Honor Defense Guard vs. Glock 43: Which Gun to Choose to Protect Your Home?

July 6, 2020 Topic: Security Region: World Blog Brand: The Buzz Tags: GlockHome Defense GuardGlock 43Home DefenseGuns

Honor Defense Guard vs. Glock 43: Which Gun to Choose to Protect Your Home?

It is important to know your options when it comes to protecting your family.


Today I’m going to break down the difference between the Honor Defense Guard 9mm and Glock 43, including weight, recoil, size, build and lots more.

So if you’re looking to know the difference between these two legendary handguns, this article is for you. Let’s get started!


Glock 43

The lightweight Glock 43 (which is very similar to the Glock 32) weighs in at 16.2 ounces with a slightly heavier kick than that of the Honor Guard. While I wouldn’t necessarily call it a “hard kicker,” it’s quite noticeable.

Its magazine is a six-round detachable box and is designed to fire +P loads, although not as easily as its heavier counterparts. It handles fast, and the grip frame fits fairly well into most hands, but larger hands will experience more difficulty and the recoil tends to bite at the bottom of your finger.

On heavy shooting days, you will definitely feel it. There are no forward-cocking serrations to aid in faster reloading, but this may make little-to-no difference in how you shoot. These are mostly useful in competitive shooting, an event for which this handgun is not particularly well-suited.

The plastic sights are often criticized, but there are many aftermarket products available to replace them. In fact, I highly recommend replacing the factory sights immediately upon purchase. Speaking of sights, if you own a rifle like an Ruger 10-22, you should check out Scopes Field’s best scopes for Ruger 10/22 guide.

The main advantage of the Glock 43 is its size: It is light and compact enough that it conceals easily and can even be acceptable for pocket-carry, provided your pockets are larger than normal. It is definitely small enough to be used with an ankle holster and won’t print down there either.

Honor Guard

Weighing in at 22 ounces and slightly smaller than the Glock 43 is the Honor Guard, by Honor Defense. It weighs more than the Glock 43, because the Honor Guard uses all stainless steel internal parts—no plastic. This makes the pistol more durable than the Glock. Its magazine is an eight-round detachable box and is designed for +P loads.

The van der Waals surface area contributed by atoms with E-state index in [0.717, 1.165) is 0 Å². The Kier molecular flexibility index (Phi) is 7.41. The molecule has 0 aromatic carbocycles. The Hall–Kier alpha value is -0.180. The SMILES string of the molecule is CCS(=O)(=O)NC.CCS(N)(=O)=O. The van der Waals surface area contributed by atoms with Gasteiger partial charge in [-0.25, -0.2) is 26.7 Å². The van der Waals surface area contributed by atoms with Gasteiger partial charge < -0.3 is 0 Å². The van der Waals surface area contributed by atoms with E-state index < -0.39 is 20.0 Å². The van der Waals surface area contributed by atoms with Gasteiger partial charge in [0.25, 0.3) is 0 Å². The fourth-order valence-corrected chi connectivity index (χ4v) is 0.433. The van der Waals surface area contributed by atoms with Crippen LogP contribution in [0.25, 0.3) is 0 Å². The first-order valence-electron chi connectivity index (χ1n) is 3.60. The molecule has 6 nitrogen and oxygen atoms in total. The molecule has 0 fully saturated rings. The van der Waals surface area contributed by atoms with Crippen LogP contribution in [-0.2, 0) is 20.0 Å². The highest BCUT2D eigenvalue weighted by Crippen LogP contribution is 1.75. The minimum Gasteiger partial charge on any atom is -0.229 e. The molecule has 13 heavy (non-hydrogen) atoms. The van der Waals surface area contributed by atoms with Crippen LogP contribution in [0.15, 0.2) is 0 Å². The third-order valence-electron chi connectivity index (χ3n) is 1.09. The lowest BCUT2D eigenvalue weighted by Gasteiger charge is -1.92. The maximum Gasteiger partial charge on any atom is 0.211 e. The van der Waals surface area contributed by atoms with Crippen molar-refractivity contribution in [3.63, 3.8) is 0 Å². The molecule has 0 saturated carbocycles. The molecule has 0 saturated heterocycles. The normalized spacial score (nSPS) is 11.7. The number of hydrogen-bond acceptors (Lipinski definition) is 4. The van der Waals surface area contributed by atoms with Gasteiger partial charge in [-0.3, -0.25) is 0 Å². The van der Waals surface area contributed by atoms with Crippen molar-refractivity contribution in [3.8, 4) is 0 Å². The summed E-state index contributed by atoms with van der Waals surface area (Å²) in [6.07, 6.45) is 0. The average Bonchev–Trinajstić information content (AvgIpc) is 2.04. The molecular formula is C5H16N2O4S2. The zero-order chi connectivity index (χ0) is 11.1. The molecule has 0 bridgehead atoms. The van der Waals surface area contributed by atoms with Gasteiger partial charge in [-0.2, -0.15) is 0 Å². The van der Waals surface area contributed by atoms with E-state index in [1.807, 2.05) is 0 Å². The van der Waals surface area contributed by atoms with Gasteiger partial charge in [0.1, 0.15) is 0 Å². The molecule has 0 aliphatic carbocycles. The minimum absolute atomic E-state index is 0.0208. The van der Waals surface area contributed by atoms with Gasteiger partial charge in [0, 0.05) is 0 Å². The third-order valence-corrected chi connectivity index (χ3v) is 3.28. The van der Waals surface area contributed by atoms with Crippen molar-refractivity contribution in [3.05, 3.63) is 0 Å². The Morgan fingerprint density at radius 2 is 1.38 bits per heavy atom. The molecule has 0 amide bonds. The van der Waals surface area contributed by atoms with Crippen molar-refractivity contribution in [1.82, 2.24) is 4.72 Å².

The steel sights are more durable and easier to use than those of the Glock 43, featuring two white rear dots and a highly contrasting orange front dot. The highly stippled hand grip is slightly narrower than the Glock 43 and fits well to the hand.

Testers report good adhesion when firing. The ambidextrous slide lock is slightly heavier and a bit more difficult to use, making it the only downside to the Honor Guard. While takedown is simple for both handguns, it is easier on the Honor Guard. All you have to do is rotate the lever. The cocking serrations are aggressive, which helps cock more quickly but can cause slight wear on your holster.

When fired, the recoil is lighter than that of the Glock 43. Rapid fire was easy. It features a trigger stop molded into the frame, which makes the trigger highly controllable. Despite the heavier trigger (7.2 pounds compared to the Glock’s 5.5), it still had a tighter shot group. Also, it’s worth mentioning that the Honor Guard has a higher capacity than the Glock 43 (eight rounds vs. six).

In a test conducted between four handguns, including the Glock 43, testers found the Honor Guard to be the most controllable and most accurate of all of them. I agree.

Verdict: Glock 43 or Honor Guard 9mm

While both handguns are small and can require practice to reload quickly, they are still good for home defense and concealed carry.

At nearly the same cost, the Honor Guard seems to be the best all-around everyday carry in terms of accuracy, stopping power, and concealability.

The Glock 43 has enough stopping power and accuracy to get the job done and might be preferable to a very experienced shooter who requires discretion. But its subpar accuracy and the necessity of upgrading its sights demote it to the status of just being a “worthy backup.”

Richard Douglas is a firearms expert and educator. His work has appeared in large publications like The Armory Life, Daily Caller, American Shooting Journal, and more. In his free time, he reviews optics on his Scopes Field blog.

Image: Honor Defense.